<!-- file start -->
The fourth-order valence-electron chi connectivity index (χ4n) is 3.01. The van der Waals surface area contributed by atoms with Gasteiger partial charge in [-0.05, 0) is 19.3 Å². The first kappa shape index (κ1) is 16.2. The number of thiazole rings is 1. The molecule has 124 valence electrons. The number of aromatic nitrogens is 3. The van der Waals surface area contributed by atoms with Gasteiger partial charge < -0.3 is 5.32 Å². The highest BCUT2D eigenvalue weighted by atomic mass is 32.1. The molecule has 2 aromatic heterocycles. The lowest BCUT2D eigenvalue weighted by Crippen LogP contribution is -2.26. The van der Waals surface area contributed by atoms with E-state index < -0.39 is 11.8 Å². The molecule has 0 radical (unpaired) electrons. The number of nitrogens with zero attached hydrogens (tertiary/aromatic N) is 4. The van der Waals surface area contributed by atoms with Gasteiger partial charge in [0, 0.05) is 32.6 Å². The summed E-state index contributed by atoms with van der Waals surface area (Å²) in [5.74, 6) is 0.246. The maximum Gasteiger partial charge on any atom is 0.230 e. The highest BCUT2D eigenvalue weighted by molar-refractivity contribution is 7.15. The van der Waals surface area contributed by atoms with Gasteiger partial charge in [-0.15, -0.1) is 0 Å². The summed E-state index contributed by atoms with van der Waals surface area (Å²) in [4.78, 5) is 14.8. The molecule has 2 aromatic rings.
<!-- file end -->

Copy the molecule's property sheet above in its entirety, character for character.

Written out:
The fourth-order valence-electron chi connectivity index (χ4n) is 3.01. The van der Waals surface area contributed by atoms with Gasteiger partial charge in [-0.05, 0) is 19.3 Å². The first kappa shape index (κ1) is 16.2. The number of thiazole rings is 1. The molecule has 124 valence electrons. The number of aromatic nitrogens is 3. The van der Waals surface area contributed by atoms with Gasteiger partial charge < -0.3 is 5.32 Å². The highest BCUT2D eigenvalue weighted by atomic mass is 32.1. The molecule has 2 aromatic heterocycles. The lowest BCUT2D eigenvalue weighted by Crippen LogP contribution is -2.26. The van der Waals surface area contributed by atoms with E-state index < -0.39 is 11.8 Å². The molecule has 0 radical (unpaired) electrons. The number of nitrogens with zero attached hydrogens (tertiary/aromatic N) is 4. The van der Waals surface area contributed by atoms with Gasteiger partial charge in [0, 0.05) is 32.6 Å². The summed E-state index contributed by atoms with van der Waals surface area (Å²) in [5.74, 6) is 0.246. The maximum Gasteiger partial charge on any atom is 0.230 e. The highest BCUT2D eigenvalue weighted by molar-refractivity contribution is 7.15. The van der Waals surface area contributed by atoms with Gasteiger partial charge in [-0.15, -0.1) is 0 Å². The summed E-state index contributed by atoms with van der Waals surface area (Å²) in [4.78, 5) is 14.8. The molecule has 2 aromatic rings.